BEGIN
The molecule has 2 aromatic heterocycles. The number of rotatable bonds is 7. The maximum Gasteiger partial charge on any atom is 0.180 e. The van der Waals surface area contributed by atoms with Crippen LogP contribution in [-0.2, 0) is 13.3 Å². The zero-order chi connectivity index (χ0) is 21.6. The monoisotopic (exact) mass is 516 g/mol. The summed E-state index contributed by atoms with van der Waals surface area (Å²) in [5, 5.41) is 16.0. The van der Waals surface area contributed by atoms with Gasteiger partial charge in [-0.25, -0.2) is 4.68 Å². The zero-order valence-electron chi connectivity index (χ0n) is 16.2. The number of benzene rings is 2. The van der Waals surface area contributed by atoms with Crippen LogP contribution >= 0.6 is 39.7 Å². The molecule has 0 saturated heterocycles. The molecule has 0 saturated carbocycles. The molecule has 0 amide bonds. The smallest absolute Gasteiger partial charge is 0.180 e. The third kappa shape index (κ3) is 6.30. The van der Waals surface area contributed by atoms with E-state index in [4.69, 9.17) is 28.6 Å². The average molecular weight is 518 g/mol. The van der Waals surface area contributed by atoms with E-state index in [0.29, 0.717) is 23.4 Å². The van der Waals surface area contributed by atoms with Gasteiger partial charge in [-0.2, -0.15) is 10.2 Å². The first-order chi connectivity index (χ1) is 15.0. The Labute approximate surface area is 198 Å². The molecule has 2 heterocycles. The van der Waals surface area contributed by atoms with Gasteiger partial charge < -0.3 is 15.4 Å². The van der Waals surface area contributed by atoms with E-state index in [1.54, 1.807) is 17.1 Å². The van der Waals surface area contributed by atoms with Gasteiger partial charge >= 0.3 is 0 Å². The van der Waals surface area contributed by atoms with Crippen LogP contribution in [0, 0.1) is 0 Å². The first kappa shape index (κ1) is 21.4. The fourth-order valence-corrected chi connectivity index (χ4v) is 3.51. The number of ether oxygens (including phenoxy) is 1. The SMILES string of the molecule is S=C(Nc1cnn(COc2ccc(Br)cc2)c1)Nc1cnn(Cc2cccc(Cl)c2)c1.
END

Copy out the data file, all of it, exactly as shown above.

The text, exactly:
The molecule has 2 aromatic heterocycles. The number of rotatable bonds is 7. The maximum Gasteiger partial charge on any atom is 0.180 e. The van der Waals surface area contributed by atoms with Crippen LogP contribution in [-0.2, 0) is 13.3 Å². The zero-order chi connectivity index (χ0) is 21.6. The monoisotopic (exact) mass is 516 g/mol. The summed E-state index contributed by atoms with van der Waals surface area (Å²) in [5, 5.41) is 16.0. The van der Waals surface area contributed by atoms with Gasteiger partial charge in [-0.25, -0.2) is 4.68 Å². The zero-order valence-electron chi connectivity index (χ0n) is 16.2. The number of benzene rings is 2. The van der Waals surface area contributed by atoms with Crippen LogP contribution >= 0.6 is 39.7 Å². The molecule has 0 saturated heterocycles. The molecule has 0 saturated carbocycles. The molecule has 0 amide bonds. The smallest absolute Gasteiger partial charge is 0.180 e. The third kappa shape index (κ3) is 6.30. The van der Waals surface area contributed by atoms with E-state index in [4.69, 9.17) is 28.6 Å². The average molecular weight is 518 g/mol. The van der Waals surface area contributed by atoms with E-state index in [0.29, 0.717) is 23.4 Å². The van der Waals surface area contributed by atoms with Gasteiger partial charge in [-0.2, -0.15) is 10.2 Å². The first-order chi connectivity index (χ1) is 15.0. The Labute approximate surface area is 198 Å². The molecule has 2 heterocycles. The van der Waals surface area contributed by atoms with Gasteiger partial charge < -0.3 is 15.4 Å². The van der Waals surface area contributed by atoms with E-state index in [1.54, 1.807) is 17.1 Å². The van der Waals surface area contributed by atoms with Gasteiger partial charge >= 0.3 is 0 Å². The van der Waals surface area contributed by atoms with Crippen LogP contribution in [0, 0.1) is 0 Å². The first kappa shape index (κ1) is 21.4. The fourth-order valence-corrected chi connectivity index (χ4v) is 3.51. The number of ether oxygens (including phenoxy) is 1. The SMILES string of the molecule is S=C(Nc1cnn(COc2ccc(Br)cc2)c1)Nc1cnn(Cc2cccc(Cl)c2)c1.